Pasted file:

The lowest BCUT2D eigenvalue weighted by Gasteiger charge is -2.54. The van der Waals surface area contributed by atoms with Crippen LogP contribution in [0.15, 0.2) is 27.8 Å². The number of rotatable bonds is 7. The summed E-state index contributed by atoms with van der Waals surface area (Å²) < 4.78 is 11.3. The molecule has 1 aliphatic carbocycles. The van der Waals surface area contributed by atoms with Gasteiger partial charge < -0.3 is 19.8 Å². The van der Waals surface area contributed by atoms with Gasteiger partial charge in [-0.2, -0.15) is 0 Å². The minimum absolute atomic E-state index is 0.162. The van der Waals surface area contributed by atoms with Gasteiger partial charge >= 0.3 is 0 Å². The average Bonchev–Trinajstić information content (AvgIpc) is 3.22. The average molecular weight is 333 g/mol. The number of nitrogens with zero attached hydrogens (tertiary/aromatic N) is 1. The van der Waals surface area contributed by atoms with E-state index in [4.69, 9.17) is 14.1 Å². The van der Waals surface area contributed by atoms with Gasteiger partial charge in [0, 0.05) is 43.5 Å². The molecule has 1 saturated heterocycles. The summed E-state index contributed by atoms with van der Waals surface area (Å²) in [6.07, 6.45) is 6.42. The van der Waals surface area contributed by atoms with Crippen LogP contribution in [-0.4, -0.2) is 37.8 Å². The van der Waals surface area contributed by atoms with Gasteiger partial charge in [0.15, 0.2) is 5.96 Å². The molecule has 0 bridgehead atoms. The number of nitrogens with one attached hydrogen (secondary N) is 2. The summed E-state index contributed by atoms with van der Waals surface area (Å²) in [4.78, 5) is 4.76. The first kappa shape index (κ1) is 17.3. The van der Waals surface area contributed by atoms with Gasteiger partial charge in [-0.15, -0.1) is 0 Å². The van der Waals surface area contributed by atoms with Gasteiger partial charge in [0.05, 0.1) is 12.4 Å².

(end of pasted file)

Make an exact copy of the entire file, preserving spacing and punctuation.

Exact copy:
The lowest BCUT2D eigenvalue weighted by Gasteiger charge is -2.54. The van der Waals surface area contributed by atoms with Crippen LogP contribution in [0.15, 0.2) is 27.8 Å². The number of rotatable bonds is 7. The summed E-state index contributed by atoms with van der Waals surface area (Å²) < 4.78 is 11.3. The molecule has 1 aliphatic carbocycles. The van der Waals surface area contributed by atoms with Gasteiger partial charge < -0.3 is 19.8 Å². The van der Waals surface area contributed by atoms with Gasteiger partial charge in [-0.2, -0.15) is 0 Å². The minimum absolute atomic E-state index is 0.162. The van der Waals surface area contributed by atoms with Gasteiger partial charge >= 0.3 is 0 Å². The average Bonchev–Trinajstić information content (AvgIpc) is 3.22. The average molecular weight is 333 g/mol. The number of nitrogens with zero attached hydrogens (tertiary/aromatic N) is 1. The van der Waals surface area contributed by atoms with E-state index in [4.69, 9.17) is 14.1 Å². The van der Waals surface area contributed by atoms with Gasteiger partial charge in [0, 0.05) is 43.5 Å². The molecule has 1 saturated heterocycles. The summed E-state index contributed by atoms with van der Waals surface area (Å²) in [6.07, 6.45) is 6.42. The van der Waals surface area contributed by atoms with Crippen LogP contribution in [-0.4, -0.2) is 37.8 Å². The van der Waals surface area contributed by atoms with Gasteiger partial charge in [0.15, 0.2) is 5.96 Å². The molecule has 0 bridgehead atoms. The number of nitrogens with one attached hydrogen (secondary N) is 2. The summed E-state index contributed by atoms with van der Waals surface area (Å²) in [4.78, 5) is 4.76. The first kappa shape index (κ1) is 17.3. The van der Waals surface area contributed by atoms with Gasteiger partial charge in [-0.15, -0.1) is 0 Å². The van der Waals surface area contributed by atoms with Gasteiger partial charge in [0.05, 0.1) is 12.4 Å².